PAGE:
When I was in school, we had to hide the trashy literature inside the classic books we were supposed to be reading. Now kids have to hide the classic books inside the trashy ones. Not only are schools now increasingly willing to replace classic books with "YA" or "Young Adult" literature, but classic literature is increasingly the target of the Tolerance Police.
This is unfortunate, since modern students are far more in need of the classics than my generation (the late baby boomers) was.
Partly because of the prevalence of digital technology, modern students live in a very culturally homogeneous world. Between video games and text messaging, today's young people—literally and figuratively—don't get out much.
Add to that the fact that the modern pop culture they imbibe through their smart phones is largely self-referential: Almost every allusion in modern film and television is to something else in modern film and television. Hollywood doesn't seem to have any knowledge of anything outside of Hollywood. American media culture in particular is extremely inbred in a way that British visual media in particular and European media in general are not.
In prior generations, most people read books, and they commonly read books we now consider classics. We tend to forget that authors such as Hemingway, Faulkner, and Steinbeck were not just great writers, but very popular ones. But even if you were not much of a reader, classic literature and history were an integral part of the popular culture you grew up in.
You didn't have to even read the classics if you grew up in the 40s, 50s, or 60s to know a) what they were; and b) what they were about. They were common reference points in movies, on television, in comedy routines, and in popular music. Just go back and look at the Warner Bros. cartoons during the Golden Age of Chuck Jones, Tex Avery, and Fritz Freleng. They were chock full of references to classic books and movies, World War II, the founding fathers, the Civil War, and ancient history.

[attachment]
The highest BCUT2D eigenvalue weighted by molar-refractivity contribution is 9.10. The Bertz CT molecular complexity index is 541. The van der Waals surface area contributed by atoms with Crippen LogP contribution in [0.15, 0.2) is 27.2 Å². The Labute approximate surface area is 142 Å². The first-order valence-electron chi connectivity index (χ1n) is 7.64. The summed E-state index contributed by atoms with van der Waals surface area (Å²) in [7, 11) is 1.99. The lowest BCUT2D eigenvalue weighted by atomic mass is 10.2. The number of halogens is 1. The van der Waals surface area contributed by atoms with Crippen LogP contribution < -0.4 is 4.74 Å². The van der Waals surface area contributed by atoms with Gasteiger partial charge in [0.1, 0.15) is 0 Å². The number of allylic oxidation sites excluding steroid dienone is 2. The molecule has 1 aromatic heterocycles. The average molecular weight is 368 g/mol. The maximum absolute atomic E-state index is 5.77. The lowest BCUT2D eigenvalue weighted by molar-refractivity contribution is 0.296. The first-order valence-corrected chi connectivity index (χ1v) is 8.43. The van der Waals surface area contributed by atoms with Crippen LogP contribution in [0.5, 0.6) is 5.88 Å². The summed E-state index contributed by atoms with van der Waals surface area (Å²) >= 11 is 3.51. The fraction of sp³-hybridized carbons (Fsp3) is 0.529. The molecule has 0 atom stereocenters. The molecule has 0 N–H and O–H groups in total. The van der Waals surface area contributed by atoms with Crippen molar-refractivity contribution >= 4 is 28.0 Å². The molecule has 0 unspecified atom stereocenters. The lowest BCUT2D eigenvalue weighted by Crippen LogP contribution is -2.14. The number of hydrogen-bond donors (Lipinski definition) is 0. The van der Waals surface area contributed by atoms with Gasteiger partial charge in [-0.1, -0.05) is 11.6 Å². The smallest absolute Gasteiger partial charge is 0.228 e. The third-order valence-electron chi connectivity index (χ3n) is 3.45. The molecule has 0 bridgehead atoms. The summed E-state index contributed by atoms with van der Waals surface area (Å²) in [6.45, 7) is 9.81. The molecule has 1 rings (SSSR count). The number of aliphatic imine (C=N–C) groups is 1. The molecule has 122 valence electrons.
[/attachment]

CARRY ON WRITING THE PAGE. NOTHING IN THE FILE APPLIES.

If you think "Looney Tunes" is a good description of the current politically correct nonsense now going on in schools, you're wrong. The real Looney Tunes were nothing if not culturally literate.
Disney has been the subject of controversy over how it sometimes changed classic stories, but the more important point is that they treated them at all. Disney not only told and retold the folk tales and history of America and the world on television and in its films (Snow White, Sleeping Beauty, Davey Crockett, Daniel Boone, Zorro, Old Yeller), it created rides and attractions at its theme parks based on them (Alice in Wonderland, Peter Pan, The Wind and the Willows, Dumbo the Flying Elephant, Pinocchio), each having an attraction devoted to it.
Disney no longer builds rides based on books. Instead it makes movies based on rides (Pirates of the Caribbean, The Haunted Mansion).
Pop culture no longer does what Warner Bros., Disney, and virtually every film and television studio used to do. Movies refer to other movies, television shows to other television shows. Rather than surveying our culture's long and interesting history and literary tradition for story plots and settings, an astounding number of contemporary movies are now either sequels or reboots of other recent movies (Star Wars, Star Trek, Mad Max, Spiderman, Captain America, Batman, Planet of the Apes, etc. etc.).
Culture is now cannibalistic, feeding on itself.
In this cultural context, it is easy to see why a modern student would be in greater need of books that take them outside the narrow, culturally illiterate world he inhabits. Unfortunately, the people who now run most schools were products of the first culturally illiterate generation—roughly the Generation Xers. They too are narrowly acculturated and hence cannot even understand the benefits of broad culture literacy.
And so we have the censorship of Huckleberry Finn and To Kill a Mockingbird in a Virginia school, a decision that has apparently now been reversed. But the fact that it happened in the first place is just one more sign that the people who tout "diversity" in our culture not only don't really believe in the principles they champion, but, because of their narrow cultural blinders, can't even understand what the word "diversity" could possibly mean.
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Martin Cothran is the editor of Classical Teacher magazine, published by Memoria Press, and the director of the Classical Latin School Association.